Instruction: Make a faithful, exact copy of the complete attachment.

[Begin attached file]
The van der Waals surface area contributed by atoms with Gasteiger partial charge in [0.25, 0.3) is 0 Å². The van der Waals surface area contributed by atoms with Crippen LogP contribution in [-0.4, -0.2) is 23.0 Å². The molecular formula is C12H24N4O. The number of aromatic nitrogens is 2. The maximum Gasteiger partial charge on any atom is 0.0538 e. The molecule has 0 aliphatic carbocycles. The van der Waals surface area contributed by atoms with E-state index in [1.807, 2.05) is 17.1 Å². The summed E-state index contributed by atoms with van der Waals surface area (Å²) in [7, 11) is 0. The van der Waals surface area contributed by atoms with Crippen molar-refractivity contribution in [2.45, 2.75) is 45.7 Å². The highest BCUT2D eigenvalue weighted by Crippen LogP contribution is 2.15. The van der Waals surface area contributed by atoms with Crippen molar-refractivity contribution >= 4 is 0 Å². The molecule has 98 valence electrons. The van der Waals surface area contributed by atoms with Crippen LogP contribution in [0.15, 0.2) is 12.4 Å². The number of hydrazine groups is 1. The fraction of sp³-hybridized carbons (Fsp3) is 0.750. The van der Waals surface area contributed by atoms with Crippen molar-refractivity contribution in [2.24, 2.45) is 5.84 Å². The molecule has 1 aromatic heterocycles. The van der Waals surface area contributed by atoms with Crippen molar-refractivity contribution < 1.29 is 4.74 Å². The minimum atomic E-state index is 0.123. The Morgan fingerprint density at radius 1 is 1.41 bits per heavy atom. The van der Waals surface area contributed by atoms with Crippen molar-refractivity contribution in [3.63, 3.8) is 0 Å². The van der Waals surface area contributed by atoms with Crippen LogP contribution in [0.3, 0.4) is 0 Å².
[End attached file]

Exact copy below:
The van der Waals surface area contributed by atoms with Gasteiger partial charge in [0.25, 0.3) is 0 Å². The van der Waals surface area contributed by atoms with Crippen LogP contribution in [-0.4, -0.2) is 23.0 Å². The molecular formula is C12H24N4O. The number of aromatic nitrogens is 2. The maximum Gasteiger partial charge on any atom is 0.0538 e. The molecule has 0 aliphatic carbocycles. The van der Waals surface area contributed by atoms with E-state index in [1.807, 2.05) is 17.1 Å². The summed E-state index contributed by atoms with van der Waals surface area (Å²) in [7, 11) is 0. The van der Waals surface area contributed by atoms with Crippen molar-refractivity contribution in [2.45, 2.75) is 45.7 Å². The highest BCUT2D eigenvalue weighted by Crippen LogP contribution is 2.15. The van der Waals surface area contributed by atoms with Crippen molar-refractivity contribution >= 4 is 0 Å². The molecule has 98 valence electrons. The van der Waals surface area contributed by atoms with Crippen LogP contribution in [0.15, 0.2) is 12.4 Å². The number of hydrazine groups is 1. The fraction of sp³-hybridized carbons (Fsp3) is 0.750. The van der Waals surface area contributed by atoms with Crippen molar-refractivity contribution in [2.24, 2.45) is 5.84 Å². The molecule has 1 aromatic heterocycles. The van der Waals surface area contributed by atoms with Crippen molar-refractivity contribution < 1.29 is 4.74 Å². The minimum atomic E-state index is 0.123. The Morgan fingerprint density at radius 1 is 1.41 bits per heavy atom. The van der Waals surface area contributed by atoms with Crippen molar-refractivity contribution in [3.63, 3.8) is 0 Å². The van der Waals surface area contributed by atoms with Crippen LogP contribution in [0.3, 0.4) is 0 Å².